The State of Texas: It’s Hot, Y’all
Plus: Ken Paxton gets a little financial help from his friends, Texas pre-K programs receive a boost in funding, and Austin’s Greenbelt endures a particularly deadly summer.
QUOTE OF THE DAY
“We will take them all the way to the Texas Supreme Court if that’s necessary.”
—Ari Bargil, an Institute for Justice attorney, to the Dallas Morning News. Bargil is fighting the City of Dallas on behalf of auto mechanic Hinga Mbogo, whose business the city is trying to shutter after the zoning plan for the East Dallas area his shop is in was changed. Mbogo’s shop has been there for 30 years.
Texas summer is in full swing, and the mercury is expected to hit triple digits and stay there all across the state today and this week. The National Weather Service has issued heat advisories in 23 Texas counties, expecting extremely high temperatures in Austin, San Antonio, the Rio Grande Valley, coastal cities including Houston, and even as far north as Amarillo, starting yesterday and extending through the weekend, according to the San Antonio Current. In Amarillo yesterday, the temperature recorded at the airport hit 106 degrees, shattering the 18-year-old daily record of 101, according to the Amarillo Globe-News. The high temperatures in Amarillo reportedly claimed the life of a woman who died of heat stroke in Palo Duro Canyon State Park on Monday afternoon. Amarillo’s forecast for the next three days shows temperatures are expected to rise above 100 and stay. In Lubbock, Wednesday and Thursday are predicted to hit 104 degrees, according to the Lubbock Avalanche-Journal. The heat index in Austin rose to 109 on Tuesday, and more of the same is expected this week, according to the Austin American-Statesman. Coastal areas will feel heat indices of more than 110 degrees. As Houston’s KPRC notes, it can get even hotter in the sun, which adds another 10 to 15 degrees to the index temperature. You know the drill: stay in the shade, drink all of the water, keep your pets and livestock hydrated, and—if you have it—blast your air conditioning.
MEANWHILE, IN TEXAS
Ken Paxton is pretty lucky to have friends like his. Paxton’s buddies have forked over nearly $330,000 to help pay the embattled attorney general’s legal fees. According to the Dallas Morning News, an annual personal financial statement Paxton was required to file sheds new light on how Paxton can afford his all-star legal team. Turns out, he’s gotten a big helping hand from some pretty powerful pals. The 24 donors range from prominent business owners to corporate vice presidents to familiar conservative allies. All were from Texas, except for a $10,000 gift from a California couple, a lawyer and a real estate agent from Newport Beach. According to the Texas Tribune, Paxton’s legal fees are expected to reach millions of dollars as his cases make their way through the system. Are these gifts even legal? Yeah, probably. According to the Houston Chronicle, “an official or his employee is free to accept a gift from a relative or longtime friend whose acquaintance has nothing to do with his state duties.” Still, Paxton was hammered by the Texas Democrats, who say he’s simply “exploiting an ethics loophole.”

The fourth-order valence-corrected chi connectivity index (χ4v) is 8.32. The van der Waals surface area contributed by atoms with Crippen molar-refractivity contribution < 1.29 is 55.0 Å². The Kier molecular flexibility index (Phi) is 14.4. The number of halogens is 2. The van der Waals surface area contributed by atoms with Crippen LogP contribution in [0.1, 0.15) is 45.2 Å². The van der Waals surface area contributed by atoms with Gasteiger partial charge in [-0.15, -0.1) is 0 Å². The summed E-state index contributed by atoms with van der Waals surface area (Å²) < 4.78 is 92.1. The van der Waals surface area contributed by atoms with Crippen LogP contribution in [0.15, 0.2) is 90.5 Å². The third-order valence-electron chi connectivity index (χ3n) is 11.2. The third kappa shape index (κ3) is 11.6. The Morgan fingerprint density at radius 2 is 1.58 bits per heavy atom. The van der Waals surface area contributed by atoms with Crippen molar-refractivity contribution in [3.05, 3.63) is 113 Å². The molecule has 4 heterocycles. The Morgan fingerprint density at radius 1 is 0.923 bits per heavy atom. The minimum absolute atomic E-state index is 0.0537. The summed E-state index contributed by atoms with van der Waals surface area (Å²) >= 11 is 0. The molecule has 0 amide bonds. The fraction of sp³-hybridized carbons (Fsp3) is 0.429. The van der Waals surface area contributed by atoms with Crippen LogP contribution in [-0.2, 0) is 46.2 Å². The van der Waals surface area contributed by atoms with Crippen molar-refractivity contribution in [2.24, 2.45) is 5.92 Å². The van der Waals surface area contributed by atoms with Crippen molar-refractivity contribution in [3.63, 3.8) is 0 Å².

Pre-K Cashes In
Texas awarded more than $116 million in grants to bolster pre-K programs in school districts across the state. According to the Austin-American Statesman, the huge payout covers 578 districts and charters, amounting to an extra $734 per pre-K student. The move isn’t entirely popular. As the Texas Tribune notes, conservatives have long opposed the pre-K support plan pushed by Governor Greg Abbott, claiming it’s just an expensive way to force kids into public education. Meanwhile, pre-K advocates had higher expectations for the bill, like mandating full-day pre-K or, well, more money. “It will be a challenge for school districts to turn these relatively small grants into sustained improvements in program quality and student performance,” Stephanie Rubin, CEO of Texans Care for Children, said in a statement. “These pre-K grants are a good step but state leaders will have to continue the $118 million per school year investment and support other community pre-K improvement efforts to see real returns for kids.”
Austin’s Barton Creek Greenbelt has seen a spate of deaths recently, and city officials are trying to figure out what to do about it. According to KXAN, four people have died since May alone. A twenty-year-old soccer player for Southwestern University fell nearly 50 feet while hiking on Monday, and the other three deaths are believed to be the result of drownings. Public Safety Commissioners and Austin’s fire and police departments are discussing ways to keep Greenbelters safe—everything from installing warning signs at points along the trail where the water is particularly rough to increasing the fine for entering a closed waterway. EMS officials say that more frequent mile markers would help first responders, since many people who call 911 with emergencies along the Greenbelt don’t know where they are. “It’s deceptively familiar,” on Austin EMS official told KXAN. “People think they can go enjoy a day in the park and in reality it is much more rugged than they realize.”
WHAT WE’RE READING
The screwed-up love story of a drug smuggler and a border patrol agent Texas Tribune
Say it ain’t so, Buc-ee’s Houston Press
A veteran says he was told he couldn’t donate plasma because of his PTSD KENS
Here’s everything that’s coming with the new Texas Rangers stadium Dallas Morning News
Archaeologists are doing exploratory digs around the Alamo KHOU